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Release No.: STScI-PRC08-27
Three Red Spots Mix it Up on Jupiter
NASA, ESA, A. Simon-Miller (Goddard Space Flight Center), N.
Chanover (New Mexico State University) and G. Orton (Jet Propulsion
This sequence of Hubble Space Telescope images offers an unprecedented
view of a planetary game of Pac-Man among three red spots clustered
together in Jupiter's atmosphere.
The time series shows the passage of the "Red Spot Jr." in a band of
clouds below (south) of the Great Red Spot (GRS). "Red Spot Jr." first
appeared on Jupiter in early
2006 when a previously white storm turned red. This is the second time,
since turning red, it has skirted past its big brother apparently
But this is not the fate of "baby red spot," which is in the same
latitudinal band as the GRS. This new red spot first appeared earlier
this year. The baby red spot gets ever closer to the GRS in this picture
sequence until it is caught up in the anticyclonic spin of the GRS. In
the final image the baby spot is deformed and pale in color and has been
spun to the right (east) of the GRS. (Amateur astronomers' observations
confirm that this is the baby spot that migrated around the GRS.) The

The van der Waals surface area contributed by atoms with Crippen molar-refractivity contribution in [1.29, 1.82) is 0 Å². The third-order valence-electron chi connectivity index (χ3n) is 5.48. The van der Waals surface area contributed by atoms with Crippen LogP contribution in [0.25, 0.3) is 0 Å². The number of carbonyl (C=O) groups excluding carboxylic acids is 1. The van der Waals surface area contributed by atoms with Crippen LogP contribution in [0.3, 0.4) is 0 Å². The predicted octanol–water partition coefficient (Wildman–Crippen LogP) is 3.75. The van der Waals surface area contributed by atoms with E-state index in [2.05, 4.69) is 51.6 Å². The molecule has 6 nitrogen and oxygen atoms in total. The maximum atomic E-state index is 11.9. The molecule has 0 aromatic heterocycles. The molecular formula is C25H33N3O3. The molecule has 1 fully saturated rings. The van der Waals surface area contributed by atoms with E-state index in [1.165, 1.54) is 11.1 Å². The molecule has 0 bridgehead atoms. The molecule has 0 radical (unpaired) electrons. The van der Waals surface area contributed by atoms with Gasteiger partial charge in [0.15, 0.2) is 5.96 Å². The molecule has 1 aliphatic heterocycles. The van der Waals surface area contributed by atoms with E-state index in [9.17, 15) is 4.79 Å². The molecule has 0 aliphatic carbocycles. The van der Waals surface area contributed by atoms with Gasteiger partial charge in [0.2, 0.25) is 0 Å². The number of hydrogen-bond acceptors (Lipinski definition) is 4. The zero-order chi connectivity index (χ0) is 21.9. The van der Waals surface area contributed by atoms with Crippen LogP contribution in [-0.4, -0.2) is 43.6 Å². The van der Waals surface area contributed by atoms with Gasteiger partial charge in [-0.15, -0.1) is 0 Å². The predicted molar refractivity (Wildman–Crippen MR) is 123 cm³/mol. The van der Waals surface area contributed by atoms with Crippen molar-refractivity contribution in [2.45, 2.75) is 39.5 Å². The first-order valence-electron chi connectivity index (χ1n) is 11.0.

prediction is that the baby spot will now get pulled back into the GRS
"Cuisinart" and disappear for good. This is one possible mechanism that
has powered and sustained the GRS for at least 150 years.
These three natural-color Jupiter images were made from data acquired on
May 15, June 28, and July 8, 2008 by the Wide Field Planetary Camera 2
(WFPC2). Each one covers 58 degrees of Jovian "latitude" and 70 degrees
of "longitude" (centered on 5 degrees South latitude and 110, 121 and 121 degrees West
The Hubble Space Telescope is a project of international cooperation
between NASA and the European Space Agency (ESA) and is managed by
NASA's Goddard Space Flight Center (GSFC) in Greenbelt, Md. The Space
Telescope Science Institute (STScI) conducts Hubble science operations.
The institute is operated for NASA by the Association of Universities
for Research in Astronomy, Inc., Washington, DC.
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For more information on this story, contact:
Space Telescope Science Institute, Baltimore, Md.
NASA Goddard Space Flight Center, Greenbelt, Md.